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German agencies, print and posters triumph at 2011 Epica Awards

Creative advertising award schemes are, by their nature, an imperfect guide to reality. If your agency doesn’t enter, your work doesn’t get considered; on the other hand, those who do enter and win may be regarded as unrepresentative of general industry opinion.

Even so, hardy annual schemes provide a rough and ready guide to agencies and agency groups that are performing above standard.

Which is exactly what you find with the latest Epica international advertising awards. Set up in 1987, they are Euro-centric or rather EMEA in their scope and differ from most in the genre in being assessed by senior advertising trade magazine journalists (usually editors) rather than the creative community. Creatives may dislike their work being prodded and probed by what they probably regard as a bunch of philistines, but they cannot deny that experienced journalists bring a degree of objectivity to the proceedings.

So what does Epica 2011 tells us? First that Germany, not France or Britain, is the advertising powerhouse of Europe. To be sure you would expect the biggest country – and the only one with a thriving economy to boot – to be the most prolific entrant. But it also hauled the most winners: 15 golds, 45 silvers, 29 bronze – 89 awards in total. By way of perspective, France came second with 66 awards, of which 11 were golds; and Britain trailed Sweden in fourth place with 41 awards (Sweden: 58), of which 12 were gold (Sweden: 8). Germany had an ‘off-year’ last time round, in fourth place. But pole position is no fluke: it has taken the palm seven times in the last decade.

Next, the best performing networks. This was less clear-cut than last year, when WPP-owned Y&R attained an easy ascendancy with eight category winners sourced by four different shops. It managed to cling on to top position this year but with a lesser margin – five winners from two shops – and also faces a serious challenge from Wieden+Kennedy, which shares the top honours. Next ranking were IPG-owned McCann Erickson (four winners in four offices), Omnicom-owned BBDO (which is clearly slipping, four winners in three offices) and WPP-owned Ogilvy (the same). DDB (Omnicom) came sixth.

Individually, Serviceplan Gruppe Munich, Fred & Farid Paris and W&K Amsterdam took the most golds (four apiece); and Forsmann & Bodenfors, Gothenburg the most awards (18).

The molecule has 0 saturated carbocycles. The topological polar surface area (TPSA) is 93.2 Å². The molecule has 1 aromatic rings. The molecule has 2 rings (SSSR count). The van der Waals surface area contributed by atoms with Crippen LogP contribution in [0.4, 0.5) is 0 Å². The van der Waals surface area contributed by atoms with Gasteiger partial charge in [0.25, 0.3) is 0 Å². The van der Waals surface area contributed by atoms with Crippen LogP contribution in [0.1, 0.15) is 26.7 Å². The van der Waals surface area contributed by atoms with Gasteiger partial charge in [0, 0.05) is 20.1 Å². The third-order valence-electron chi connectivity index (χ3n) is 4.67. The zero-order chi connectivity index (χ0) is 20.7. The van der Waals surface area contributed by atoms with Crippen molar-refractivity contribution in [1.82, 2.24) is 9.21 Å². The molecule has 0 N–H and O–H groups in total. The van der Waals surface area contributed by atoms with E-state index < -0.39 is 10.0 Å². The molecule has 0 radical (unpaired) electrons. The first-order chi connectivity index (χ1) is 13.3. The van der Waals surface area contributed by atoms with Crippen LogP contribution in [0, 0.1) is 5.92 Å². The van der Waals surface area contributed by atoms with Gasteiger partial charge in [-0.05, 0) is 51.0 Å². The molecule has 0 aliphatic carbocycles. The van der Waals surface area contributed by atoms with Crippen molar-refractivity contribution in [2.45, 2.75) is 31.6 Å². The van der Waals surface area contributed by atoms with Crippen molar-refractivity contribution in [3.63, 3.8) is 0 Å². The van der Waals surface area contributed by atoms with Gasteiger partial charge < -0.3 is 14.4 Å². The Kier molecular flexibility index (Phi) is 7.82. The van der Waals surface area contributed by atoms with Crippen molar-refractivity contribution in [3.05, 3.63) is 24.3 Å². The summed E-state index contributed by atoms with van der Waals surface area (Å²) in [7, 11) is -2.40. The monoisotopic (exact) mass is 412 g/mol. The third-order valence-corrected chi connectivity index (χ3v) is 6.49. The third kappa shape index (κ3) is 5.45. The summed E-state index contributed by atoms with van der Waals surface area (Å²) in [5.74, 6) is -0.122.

So much for the statistics, but what of the overall quality of the work? A bit of a curate’s egg this year. Film, which is generally regarded as the most prestigious of the four leading Epica d’Or awards, finally went to W&K Amsterdam’s ‘Open Your World’ campaign for Heineken. In effect, W&K was in a duel with itself for the top honours, since the other serious contender was its last year Cannes winner – ‘Write the Future’ for Nike. Neither exactly resonates as an imaginative choice – although what they lack in originality they certainly compensate for in verve and exceptional production values. Of the two, Heineken has to have been the right choice: Nike was ‘sooo’ dated and yesterday’s choice.

But if film failed to sparkle, there was ample refreshment elsewhere. Print, a category in decline if ever there was one, gratifyingly produced a triple surprise. The winner, Leo Burnett’s Swiss office Spillmann/Felser/Leo Burnett Zurich, provided some crackling wordplay for, of all things, a financial services client, Swiss Life. ‘Life Turns in a Sentence’ plays verbally on life’s vicissitudes with a series of statements that change their meaning 180 degrees in mid-sentence.

Similarly inspiring was Rainey Kelly Campbell Roalfe/Y&R’s ‘Passport Stamps’ work for Land Rover. It had a simple, appealing graphic quality which would have worked equally well in print although in fact it won the Outdoor Epica d’Or.

While we’re there, the fourth of the big prizes, for Interactive, was won by Jung von Matt Stockholm for its ‘MINI Getaway’ campaign.

For more on the winners, click here.

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About Stuart Smith

Stuart Smith is one of the most incisive and knowledgeable commentators on global marketing. He was a long-time editor of Marketing Week during the period when it was the UK's leading marketing, media and advertising specialist publication. Visit Stuart Smith Blog.
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